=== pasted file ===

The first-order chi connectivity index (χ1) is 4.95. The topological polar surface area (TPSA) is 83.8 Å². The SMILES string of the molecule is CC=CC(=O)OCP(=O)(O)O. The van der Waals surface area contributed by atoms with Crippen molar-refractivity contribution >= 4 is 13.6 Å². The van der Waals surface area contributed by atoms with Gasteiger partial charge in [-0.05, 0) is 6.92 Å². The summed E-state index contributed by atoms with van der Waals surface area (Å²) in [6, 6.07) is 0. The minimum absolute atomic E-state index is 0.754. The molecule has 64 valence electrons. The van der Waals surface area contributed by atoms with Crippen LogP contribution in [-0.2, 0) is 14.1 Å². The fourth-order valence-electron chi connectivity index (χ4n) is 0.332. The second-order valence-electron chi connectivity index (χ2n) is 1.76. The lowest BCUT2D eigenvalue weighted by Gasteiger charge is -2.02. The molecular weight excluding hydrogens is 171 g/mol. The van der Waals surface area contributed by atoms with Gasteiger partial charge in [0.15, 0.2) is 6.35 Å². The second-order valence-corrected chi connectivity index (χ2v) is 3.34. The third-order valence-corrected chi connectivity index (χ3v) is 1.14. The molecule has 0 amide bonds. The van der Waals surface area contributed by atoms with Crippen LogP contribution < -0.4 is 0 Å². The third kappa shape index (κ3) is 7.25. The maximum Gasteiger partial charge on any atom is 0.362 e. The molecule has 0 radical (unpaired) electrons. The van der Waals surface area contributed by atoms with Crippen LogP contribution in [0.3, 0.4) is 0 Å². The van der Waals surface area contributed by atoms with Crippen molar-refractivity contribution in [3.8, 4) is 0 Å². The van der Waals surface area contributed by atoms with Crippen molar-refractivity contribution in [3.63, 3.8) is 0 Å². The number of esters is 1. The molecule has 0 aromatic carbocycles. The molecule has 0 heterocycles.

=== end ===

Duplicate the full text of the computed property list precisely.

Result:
The first-order chi connectivity index (χ1) is 4.95. The topological polar surface area (TPSA) is 83.8 Å². The SMILES string of the molecule is CC=CC(=O)OCP(=O)(O)O. The van der Waals surface area contributed by atoms with Crippen molar-refractivity contribution >= 4 is 13.6 Å². The van der Waals surface area contributed by atoms with Gasteiger partial charge in [-0.05, 0) is 6.92 Å². The summed E-state index contributed by atoms with van der Waals surface area (Å²) in [6, 6.07) is 0. The minimum absolute atomic E-state index is 0.754. The molecule has 64 valence electrons. The van der Waals surface area contributed by atoms with Crippen LogP contribution in [-0.2, 0) is 14.1 Å². The fourth-order valence-electron chi connectivity index (χ4n) is 0.332. The second-order valence-electron chi connectivity index (χ2n) is 1.76. The lowest BCUT2D eigenvalue weighted by Gasteiger charge is -2.02. The molecular weight excluding hydrogens is 171 g/mol. The van der Waals surface area contributed by atoms with Gasteiger partial charge in [0.15, 0.2) is 6.35 Å². The second-order valence-corrected chi connectivity index (χ2v) is 3.34. The third-order valence-corrected chi connectivity index (χ3v) is 1.14. The molecule has 0 amide bonds. The van der Waals surface area contributed by atoms with Crippen LogP contribution < -0.4 is 0 Å². The third kappa shape index (κ3) is 7.25. The maximum Gasteiger partial charge on any atom is 0.362 e. The molecule has 0 radical (unpaired) electrons. The van der Waals surface area contributed by atoms with Crippen LogP contribution in [0.3, 0.4) is 0 Å². The van der Waals surface area contributed by atoms with Crippen molar-refractivity contribution in [3.8, 4) is 0 Å². The van der Waals surface area contributed by atoms with Crippen molar-refractivity contribution in [3.63, 3.8) is 0 Å². The number of esters is 1. The molecule has 0 aromatic carbocycles. The molecule has 0 heterocycles.